Examining Predictive Validity of Oral Reading Fluency Slope in Upper Elementary Grades Using Quantile Regression


Within multitiered instructional delivery models, progress monitoring is a key mechanism for determining whether a child demonstrates an adequate response to instruction. One measure commonly used to monitor the reading progress of students is oral reading fluency (ORF). This study examined the extent to which ORF slope predicts reading comprehension outcomes for fifth-grade struggling readers (n = 102) participating in an intensive reading intervention. Quantile regression models showed that ORF slope significantly predicted performance on a sentence-level fluency and comprehension assessment, regardless of the students’ reading skills, controlling for initial ORF performance. However, ORF slope was differentially predictive of a passage-level comprehension assessment based on students’ reading skills when controlling for initial ORF status. Results showed that ORF explained unique variance for struggling readers whose posttest performance was at the upper quantiles at the end of the reading intervention, but slope was not a significant predictor of passage-level comprehension for students whose reading problems were the most difficult to remediate.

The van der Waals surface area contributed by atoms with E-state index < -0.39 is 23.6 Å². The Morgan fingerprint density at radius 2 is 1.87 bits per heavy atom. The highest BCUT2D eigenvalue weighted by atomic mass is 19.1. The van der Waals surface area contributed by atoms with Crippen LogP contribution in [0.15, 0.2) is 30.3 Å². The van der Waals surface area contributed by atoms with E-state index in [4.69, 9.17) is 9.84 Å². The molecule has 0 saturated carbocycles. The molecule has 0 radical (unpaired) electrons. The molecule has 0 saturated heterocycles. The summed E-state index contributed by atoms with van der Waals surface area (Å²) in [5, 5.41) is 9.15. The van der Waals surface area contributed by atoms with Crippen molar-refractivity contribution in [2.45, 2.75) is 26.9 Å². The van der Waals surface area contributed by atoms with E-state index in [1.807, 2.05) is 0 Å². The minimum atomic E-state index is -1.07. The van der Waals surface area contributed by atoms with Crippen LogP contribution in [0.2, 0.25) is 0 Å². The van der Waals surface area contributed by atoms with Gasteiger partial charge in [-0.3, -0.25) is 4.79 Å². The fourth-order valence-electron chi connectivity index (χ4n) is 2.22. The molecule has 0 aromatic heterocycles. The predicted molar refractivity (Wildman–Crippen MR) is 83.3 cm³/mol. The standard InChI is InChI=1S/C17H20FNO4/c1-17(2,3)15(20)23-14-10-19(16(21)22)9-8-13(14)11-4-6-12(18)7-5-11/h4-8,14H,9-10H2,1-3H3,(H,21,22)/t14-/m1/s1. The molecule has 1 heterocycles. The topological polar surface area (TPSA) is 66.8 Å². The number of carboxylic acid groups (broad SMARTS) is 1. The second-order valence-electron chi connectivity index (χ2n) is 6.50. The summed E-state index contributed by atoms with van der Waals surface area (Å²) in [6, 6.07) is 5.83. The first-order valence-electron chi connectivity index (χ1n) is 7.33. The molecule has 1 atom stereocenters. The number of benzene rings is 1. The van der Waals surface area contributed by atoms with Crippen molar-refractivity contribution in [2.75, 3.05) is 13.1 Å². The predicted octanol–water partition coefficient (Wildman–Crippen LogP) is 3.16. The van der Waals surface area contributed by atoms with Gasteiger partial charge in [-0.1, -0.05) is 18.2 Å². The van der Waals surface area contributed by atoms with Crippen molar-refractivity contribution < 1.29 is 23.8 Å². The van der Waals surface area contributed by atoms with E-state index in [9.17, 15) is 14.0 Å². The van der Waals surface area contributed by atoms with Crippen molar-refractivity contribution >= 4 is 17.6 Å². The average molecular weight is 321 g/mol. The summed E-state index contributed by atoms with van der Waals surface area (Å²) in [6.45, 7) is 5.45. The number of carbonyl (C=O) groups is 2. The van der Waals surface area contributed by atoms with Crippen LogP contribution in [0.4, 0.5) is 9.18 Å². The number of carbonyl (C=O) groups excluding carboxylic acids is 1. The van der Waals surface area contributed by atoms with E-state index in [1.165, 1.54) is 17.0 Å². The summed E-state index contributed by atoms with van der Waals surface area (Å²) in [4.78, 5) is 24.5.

Cho, E., Capin, P., Roberts, G., & Vaughn, S. (2018). Examining predictive validity of oral reading fluency slope in upper elementary grades using quantile regression. Journal of Learning Disabilities, 51(6), 565–577.